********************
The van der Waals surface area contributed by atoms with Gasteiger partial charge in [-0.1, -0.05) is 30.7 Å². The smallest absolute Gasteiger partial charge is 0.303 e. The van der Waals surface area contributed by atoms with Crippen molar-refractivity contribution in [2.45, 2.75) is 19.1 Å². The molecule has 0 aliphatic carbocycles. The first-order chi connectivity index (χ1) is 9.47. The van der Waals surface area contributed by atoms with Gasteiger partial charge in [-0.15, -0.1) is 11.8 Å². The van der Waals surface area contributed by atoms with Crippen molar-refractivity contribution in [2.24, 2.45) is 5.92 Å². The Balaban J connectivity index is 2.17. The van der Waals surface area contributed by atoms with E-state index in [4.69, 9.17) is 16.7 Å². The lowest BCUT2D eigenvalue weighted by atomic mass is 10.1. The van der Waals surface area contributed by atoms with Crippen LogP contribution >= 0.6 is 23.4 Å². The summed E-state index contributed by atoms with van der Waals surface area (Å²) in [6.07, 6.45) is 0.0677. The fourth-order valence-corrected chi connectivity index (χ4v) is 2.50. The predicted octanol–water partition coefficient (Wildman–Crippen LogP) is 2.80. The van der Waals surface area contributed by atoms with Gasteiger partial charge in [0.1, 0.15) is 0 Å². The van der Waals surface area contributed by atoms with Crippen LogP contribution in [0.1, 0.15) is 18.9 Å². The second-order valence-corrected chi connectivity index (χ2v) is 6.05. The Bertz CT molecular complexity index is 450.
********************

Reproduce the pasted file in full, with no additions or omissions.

The van der Waals surface area contributed by atoms with Gasteiger partial charge in [-0.1, -0.05) is 30.7 Å². The smallest absolute Gasteiger partial charge is 0.303 e. The van der Waals surface area contributed by atoms with Crippen molar-refractivity contribution in [2.45, 2.75) is 19.1 Å². The molecule has 0 aliphatic carbocycles. The first-order chi connectivity index (χ1) is 9.47. The van der Waals surface area contributed by atoms with Gasteiger partial charge in [-0.15, -0.1) is 11.8 Å². The van der Waals surface area contributed by atoms with Crippen molar-refractivity contribution in [2.24, 2.45) is 5.92 Å². The Balaban J connectivity index is 2.17. The van der Waals surface area contributed by atoms with E-state index in [4.69, 9.17) is 16.7 Å². The lowest BCUT2D eigenvalue weighted by atomic mass is 10.1. The van der Waals surface area contributed by atoms with Crippen LogP contribution >= 0.6 is 23.4 Å². The summed E-state index contributed by atoms with van der Waals surface area (Å²) in [6.07, 6.45) is 0.0677. The fourth-order valence-corrected chi connectivity index (χ4v) is 2.50. The predicted octanol–water partition coefficient (Wildman–Crippen LogP) is 2.80. The van der Waals surface area contributed by atoms with Gasteiger partial charge in [0.1, 0.15) is 0 Å². The van der Waals surface area contributed by atoms with Crippen LogP contribution in [0.1, 0.15) is 18.9 Å². The second-order valence-corrected chi connectivity index (χ2v) is 6.05. The Bertz CT molecular complexity index is 450.